Is Unspammable Email Possible?

Posted by alan8373 on Feb 15, 2005 6:58 AM EDT
Deronyan; By Alan Snyder
Mail this story
Print this story

What if we scrap the old systems of using SMTP and IMAP/POP for sending / retrieving email completely. What if we used RSS to read email and secure HTTPS to send (and also read) emails? I'm temporarily calling this "SMiRQ Mail" (short for Syndicated Messaging and Relayed Queueing).

I've recently been kept up late at night thinking about ways to stop spam. And I mean STOP spam. Not just detect it and block it, but literally make it impossible to do. I'm sure others more experienced in this area have come to the same conclusion as I have but in a nutshell, I think email as we know it must be completely re-written from the ground up. The current infrastructure of SMTP and POP/IMAP for sending and retrieving message is based completely on trust. That is, your email address is an open mailbox for anyone to send you anything. In the early days of the internet, this was fine - people could be trusted and there was little to no market for spam because so few people had email addresses. Nowadays, Spam accounts for upwards of 80% of all internet traffic. That's right - not just of all emails, but of ALL INTERNET traffic! That's not good.

So, how do we fix this? Well, I had an idea. What if we scrap the old systems of using SMTP and IMAP/POP for sending / retrieving email completely. What if we used RSS to read email and secure HTTPS to send (and also read) emails? I'm temporarily calling this "SMiRQ Mail" (short for Syndicated Messaging and Relayed Queueing). So, for the moment, let's introduce a few rules...

1) Mail must be sent using a web browser connected to a secure web address hosting SMiRQ Mail via HTTPS
2) Mail must be read using RSS - any RSS aggregator will do (or a web browser)
3) Mail is not allowed to be sent to anyone whom you have not explicitly asked to trust you and who has accepted your trust.
4) Mail is not allowed to be received from anyone whom you have not explicitly identified as someone you trust.
5) When you ask someone for your trust, you're only allowed to ask up to 3 times and you're only allowed to ask up to 10 (maybe a higher number) people for your trust every 24 hours. In total, you're allowed to have 1,000 trusts. No More.
6) A cost system needs to be in place where it will cost if you ask for someone's trust and you are denied. A request for trust that is accepted costs nothing - to either party.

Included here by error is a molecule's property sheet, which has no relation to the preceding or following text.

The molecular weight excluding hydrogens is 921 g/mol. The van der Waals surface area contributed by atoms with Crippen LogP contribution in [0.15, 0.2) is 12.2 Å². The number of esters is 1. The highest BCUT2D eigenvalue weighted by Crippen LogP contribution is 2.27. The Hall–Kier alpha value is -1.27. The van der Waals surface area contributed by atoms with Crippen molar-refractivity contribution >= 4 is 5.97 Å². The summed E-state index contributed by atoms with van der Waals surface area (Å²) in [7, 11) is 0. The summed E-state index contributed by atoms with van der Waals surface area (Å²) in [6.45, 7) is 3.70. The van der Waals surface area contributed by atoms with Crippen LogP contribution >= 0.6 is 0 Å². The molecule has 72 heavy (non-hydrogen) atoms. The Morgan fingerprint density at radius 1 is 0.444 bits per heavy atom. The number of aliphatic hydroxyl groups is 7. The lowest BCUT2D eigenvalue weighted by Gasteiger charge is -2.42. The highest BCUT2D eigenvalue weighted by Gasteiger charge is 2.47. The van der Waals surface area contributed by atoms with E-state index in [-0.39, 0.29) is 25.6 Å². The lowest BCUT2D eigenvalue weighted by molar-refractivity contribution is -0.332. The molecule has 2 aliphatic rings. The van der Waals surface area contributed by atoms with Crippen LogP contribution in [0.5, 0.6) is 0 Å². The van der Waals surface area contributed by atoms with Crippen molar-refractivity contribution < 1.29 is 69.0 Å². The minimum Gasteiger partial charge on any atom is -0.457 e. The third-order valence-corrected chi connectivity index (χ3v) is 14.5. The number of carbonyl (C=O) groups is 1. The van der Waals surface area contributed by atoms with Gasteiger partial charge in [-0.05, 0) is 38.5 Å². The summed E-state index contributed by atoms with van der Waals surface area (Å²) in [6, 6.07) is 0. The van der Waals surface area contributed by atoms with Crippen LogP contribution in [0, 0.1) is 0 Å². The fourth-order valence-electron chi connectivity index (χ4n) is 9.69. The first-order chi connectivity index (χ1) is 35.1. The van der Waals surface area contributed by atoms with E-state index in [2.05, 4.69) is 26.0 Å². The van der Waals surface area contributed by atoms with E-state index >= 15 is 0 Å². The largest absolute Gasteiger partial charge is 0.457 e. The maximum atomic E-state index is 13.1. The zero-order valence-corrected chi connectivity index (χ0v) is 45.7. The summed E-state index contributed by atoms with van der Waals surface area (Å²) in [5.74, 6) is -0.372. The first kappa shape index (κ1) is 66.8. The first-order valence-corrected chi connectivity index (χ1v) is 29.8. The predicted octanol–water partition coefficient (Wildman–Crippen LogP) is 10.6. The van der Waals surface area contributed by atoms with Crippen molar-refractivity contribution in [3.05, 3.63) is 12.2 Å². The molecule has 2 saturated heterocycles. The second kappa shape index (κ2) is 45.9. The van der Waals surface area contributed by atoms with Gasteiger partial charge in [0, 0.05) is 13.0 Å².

7) Trust can be revoked in any direction between two parties, and it must be re-earned bi-directionally between both parties.

Ok - rule #6 is still not sitting well with me but I think some form of it is necessary. Perhaps a rule like "10 trust invitations that are denied result in your account being shut down". Something like that maybe would work better than a cost based system (which I've NEVER liked).

Ok - so with this setup, what do we gain and how does this work? Here's how I'm seeing things so far...

There will be a central SMiRQ registry of all SMiRQ addresses (or boxes - terminology is still vague at this point) to ensure that addresses to and from are not faked. Each address will have a password which MUST be used for both sending and receiving messages.

Let's say John and Greg are friends and both would like to send messages to each other using smirq. John signs up, gets his smirq account and is ready to go. Greg signs up as well and gets his account. At this point, there are 2 ways for these two to exchange messages - they can exchange addresses via in-person communications or via traditional email (or even IM), or Greg can ask for John's trust between his smirq account. I'm thinking that at this point, "trust" is not reflexive. That is, if John trusts Greg, that doesn't necessarily mean that Greg trusts John. I'll explain more later.

For the sake of argument, let's say that John and Greg receive eachother's smirq addresses via IM and add eachother to their trusted accounts. They can now immediately start sending and receiving messages to/from each other. Now, the protection here is very important. Each smirq account has a list of trusts which they are only allowed to receive email from. So, John can only send Greg a message because Greg trusts John. And likewise, Greg can only send John a message because John trusts Greg.